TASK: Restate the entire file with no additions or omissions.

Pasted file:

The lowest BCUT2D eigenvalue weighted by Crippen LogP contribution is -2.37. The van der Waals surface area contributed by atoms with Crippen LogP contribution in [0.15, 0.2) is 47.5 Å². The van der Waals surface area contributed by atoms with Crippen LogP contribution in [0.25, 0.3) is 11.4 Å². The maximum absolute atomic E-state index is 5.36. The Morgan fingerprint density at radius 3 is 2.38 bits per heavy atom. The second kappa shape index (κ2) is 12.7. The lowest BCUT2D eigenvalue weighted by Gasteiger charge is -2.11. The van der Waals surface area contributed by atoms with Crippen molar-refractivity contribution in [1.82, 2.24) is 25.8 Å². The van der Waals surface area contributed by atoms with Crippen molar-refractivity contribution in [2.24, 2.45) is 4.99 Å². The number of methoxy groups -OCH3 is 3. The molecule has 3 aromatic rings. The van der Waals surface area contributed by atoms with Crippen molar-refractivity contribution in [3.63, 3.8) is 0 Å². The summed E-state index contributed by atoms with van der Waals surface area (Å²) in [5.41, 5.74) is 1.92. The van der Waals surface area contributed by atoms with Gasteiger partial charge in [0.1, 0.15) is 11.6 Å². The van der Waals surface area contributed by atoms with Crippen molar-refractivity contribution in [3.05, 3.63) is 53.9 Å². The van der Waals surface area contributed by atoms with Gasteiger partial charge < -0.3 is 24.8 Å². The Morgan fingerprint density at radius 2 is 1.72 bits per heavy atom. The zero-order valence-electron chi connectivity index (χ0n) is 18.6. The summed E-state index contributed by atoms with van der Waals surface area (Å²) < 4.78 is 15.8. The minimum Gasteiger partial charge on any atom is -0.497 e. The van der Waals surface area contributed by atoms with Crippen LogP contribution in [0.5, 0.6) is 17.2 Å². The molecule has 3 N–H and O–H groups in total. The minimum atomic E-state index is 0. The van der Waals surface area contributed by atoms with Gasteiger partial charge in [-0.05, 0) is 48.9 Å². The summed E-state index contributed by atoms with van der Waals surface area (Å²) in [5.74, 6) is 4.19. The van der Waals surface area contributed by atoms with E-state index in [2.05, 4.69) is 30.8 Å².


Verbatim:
The lowest BCUT2D eigenvalue weighted by Crippen LogP contribution is -2.37. The van der Waals surface area contributed by atoms with Crippen LogP contribution in [0.15, 0.2) is 47.5 Å². The van der Waals surface area contributed by atoms with Crippen LogP contribution in [0.25, 0.3) is 11.4 Å². The maximum absolute atomic E-state index is 5.36. The Morgan fingerprint density at radius 3 is 2.38 bits per heavy atom. The second kappa shape index (κ2) is 12.7. The lowest BCUT2D eigenvalue weighted by Gasteiger charge is -2.11. The van der Waals surface area contributed by atoms with Crippen molar-refractivity contribution in [1.82, 2.24) is 25.8 Å². The van der Waals surface area contributed by atoms with Crippen molar-refractivity contribution in [2.24, 2.45) is 4.99 Å². The number of methoxy groups -OCH3 is 3. The molecule has 3 aromatic rings. The van der Waals surface area contributed by atoms with Crippen molar-refractivity contribution in [3.63, 3.8) is 0 Å². The summed E-state index contributed by atoms with van der Waals surface area (Å²) in [5.41, 5.74) is 1.92. The van der Waals surface area contributed by atoms with Gasteiger partial charge in [0.1, 0.15) is 11.6 Å². The van der Waals surface area contributed by atoms with Crippen molar-refractivity contribution in [3.05, 3.63) is 53.9 Å². The van der Waals surface area contributed by atoms with Gasteiger partial charge < -0.3 is 24.8 Å². The Morgan fingerprint density at radius 2 is 1.72 bits per heavy atom. The zero-order valence-electron chi connectivity index (χ0n) is 18.6. The summed E-state index contributed by atoms with van der Waals surface area (Å²) < 4.78 is 15.8. The minimum Gasteiger partial charge on any atom is -0.497 e. The van der Waals surface area contributed by atoms with Crippen LogP contribution in [0.5, 0.6) is 17.2 Å². The molecule has 3 N–H and O–H groups in total. The minimum atomic E-state index is 0. The van der Waals surface area contributed by atoms with Gasteiger partial charge in [-0.05, 0) is 48.9 Å². The summed E-state index contributed by atoms with van der Waals surface area (Å²) in [5.74, 6) is 4.19. The van der Waals surface area contributed by atoms with E-state index in [2.05, 4.69) is 30.8 Å².